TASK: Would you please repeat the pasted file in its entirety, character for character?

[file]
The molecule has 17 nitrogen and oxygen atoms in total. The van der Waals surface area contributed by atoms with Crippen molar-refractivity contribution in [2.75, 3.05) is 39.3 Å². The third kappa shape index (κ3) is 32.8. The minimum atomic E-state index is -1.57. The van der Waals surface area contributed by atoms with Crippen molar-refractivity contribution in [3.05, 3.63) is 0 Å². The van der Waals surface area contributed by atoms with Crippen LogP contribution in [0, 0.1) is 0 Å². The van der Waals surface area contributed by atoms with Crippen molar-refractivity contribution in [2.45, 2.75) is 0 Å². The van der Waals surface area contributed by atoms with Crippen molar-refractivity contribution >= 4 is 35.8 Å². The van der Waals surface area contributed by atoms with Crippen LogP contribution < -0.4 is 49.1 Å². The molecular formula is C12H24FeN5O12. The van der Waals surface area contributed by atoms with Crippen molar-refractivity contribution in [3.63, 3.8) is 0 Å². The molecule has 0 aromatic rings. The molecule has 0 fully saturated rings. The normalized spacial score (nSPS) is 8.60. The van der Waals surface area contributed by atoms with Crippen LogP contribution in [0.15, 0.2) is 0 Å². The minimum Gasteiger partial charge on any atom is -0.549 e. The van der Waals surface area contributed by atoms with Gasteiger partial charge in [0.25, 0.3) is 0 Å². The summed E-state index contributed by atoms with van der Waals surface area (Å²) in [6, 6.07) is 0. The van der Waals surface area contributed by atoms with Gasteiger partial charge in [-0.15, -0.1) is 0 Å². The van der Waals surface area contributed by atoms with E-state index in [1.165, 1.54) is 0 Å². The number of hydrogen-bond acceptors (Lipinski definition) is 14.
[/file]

The molecule has 17 nitrogen and oxygen atoms in total. The van der Waals surface area contributed by atoms with Crippen molar-refractivity contribution in [2.75, 3.05) is 39.3 Å². The third kappa shape index (κ3) is 32.8. The minimum atomic E-state index is -1.57. The van der Waals surface area contributed by atoms with Crippen molar-refractivity contribution in [3.05, 3.63) is 0 Å². The van der Waals surface area contributed by atoms with Crippen LogP contribution in [0, 0.1) is 0 Å². The van der Waals surface area contributed by atoms with Crippen molar-refractivity contribution in [2.45, 2.75) is 0 Å². The van der Waals surface area contributed by atoms with Crippen molar-refractivity contribution >= 4 is 35.8 Å². The van der Waals surface area contributed by atoms with Crippen LogP contribution < -0.4 is 49.1 Å². The molecular formula is C12H24FeN5O12. The van der Waals surface area contributed by atoms with Crippen molar-refractivity contribution in [3.63, 3.8) is 0 Å². The molecule has 0 aromatic rings. The molecule has 0 fully saturated rings. The normalized spacial score (nSPS) is 8.60. The van der Waals surface area contributed by atoms with Crippen LogP contribution in [0.15, 0.2) is 0 Å². The minimum Gasteiger partial charge on any atom is -0.549 e. The van der Waals surface area contributed by atoms with Gasteiger partial charge in [0.25, 0.3) is 0 Å². The summed E-state index contributed by atoms with van der Waals surface area (Å²) in [6, 6.07) is 0. The van der Waals surface area contributed by atoms with Gasteiger partial charge in [-0.15, -0.1) is 0 Å². The van der Waals surface area contributed by atoms with E-state index in [1.165, 1.54) is 0 Å². The number of hydrogen-bond acceptors (Lipinski definition) is 14.